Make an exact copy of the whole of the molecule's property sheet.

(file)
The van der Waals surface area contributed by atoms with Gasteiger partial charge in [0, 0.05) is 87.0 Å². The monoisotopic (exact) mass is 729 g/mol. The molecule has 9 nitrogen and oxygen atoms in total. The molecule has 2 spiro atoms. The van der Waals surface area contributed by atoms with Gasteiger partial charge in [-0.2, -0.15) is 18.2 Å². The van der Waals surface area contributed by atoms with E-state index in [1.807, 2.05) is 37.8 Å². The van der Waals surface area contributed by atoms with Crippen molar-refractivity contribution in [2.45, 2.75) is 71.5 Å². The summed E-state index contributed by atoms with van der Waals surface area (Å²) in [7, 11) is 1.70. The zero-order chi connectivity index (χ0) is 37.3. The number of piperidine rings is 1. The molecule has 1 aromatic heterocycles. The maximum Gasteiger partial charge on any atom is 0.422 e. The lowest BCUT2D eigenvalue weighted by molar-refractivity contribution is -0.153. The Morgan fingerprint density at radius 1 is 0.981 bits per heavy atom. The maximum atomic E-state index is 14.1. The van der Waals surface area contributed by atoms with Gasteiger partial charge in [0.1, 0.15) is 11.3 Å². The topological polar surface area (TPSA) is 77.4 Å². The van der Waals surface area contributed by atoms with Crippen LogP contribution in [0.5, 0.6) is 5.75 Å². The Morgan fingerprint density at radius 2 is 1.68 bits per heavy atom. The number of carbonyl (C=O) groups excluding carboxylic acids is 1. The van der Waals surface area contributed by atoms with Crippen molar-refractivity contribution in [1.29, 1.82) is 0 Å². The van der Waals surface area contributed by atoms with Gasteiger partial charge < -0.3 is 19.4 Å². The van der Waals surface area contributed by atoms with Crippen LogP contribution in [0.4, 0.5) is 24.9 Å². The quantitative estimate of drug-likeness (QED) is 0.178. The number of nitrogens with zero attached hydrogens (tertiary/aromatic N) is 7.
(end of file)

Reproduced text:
The van der Waals surface area contributed by atoms with Gasteiger partial charge in [0, 0.05) is 87.0 Å². The monoisotopic (exact) mass is 729 g/mol. The molecule has 9 nitrogen and oxygen atoms in total. The molecule has 2 spiro atoms. The van der Waals surface area contributed by atoms with Gasteiger partial charge in [-0.2, -0.15) is 18.2 Å². The van der Waals surface area contributed by atoms with E-state index in [1.807, 2.05) is 37.8 Å². The van der Waals surface area contributed by atoms with Crippen molar-refractivity contribution in [2.45, 2.75) is 71.5 Å². The summed E-state index contributed by atoms with van der Waals surface area (Å²) in [7, 11) is 1.70. The zero-order chi connectivity index (χ0) is 37.3. The number of piperidine rings is 1. The molecule has 1 aromatic heterocycles. The maximum Gasteiger partial charge on any atom is 0.422 e. The lowest BCUT2D eigenvalue weighted by molar-refractivity contribution is -0.153. The Morgan fingerprint density at radius 1 is 0.981 bits per heavy atom. The maximum atomic E-state index is 14.1. The van der Waals surface area contributed by atoms with Gasteiger partial charge in [0.1, 0.15) is 11.3 Å². The topological polar surface area (TPSA) is 77.4 Å². The van der Waals surface area contributed by atoms with Crippen LogP contribution in [0.5, 0.6) is 5.75 Å². The Morgan fingerprint density at radius 2 is 1.68 bits per heavy atom. The number of carbonyl (C=O) groups excluding carboxylic acids is 1. The van der Waals surface area contributed by atoms with Crippen molar-refractivity contribution in [1.29, 1.82) is 0 Å². The van der Waals surface area contributed by atoms with Gasteiger partial charge < -0.3 is 19.4 Å². The van der Waals surface area contributed by atoms with Crippen LogP contribution in [0.4, 0.5) is 24.9 Å². The quantitative estimate of drug-likeness (QED) is 0.178. The number of nitrogens with zero attached hydrogens (tertiary/aromatic N) is 7.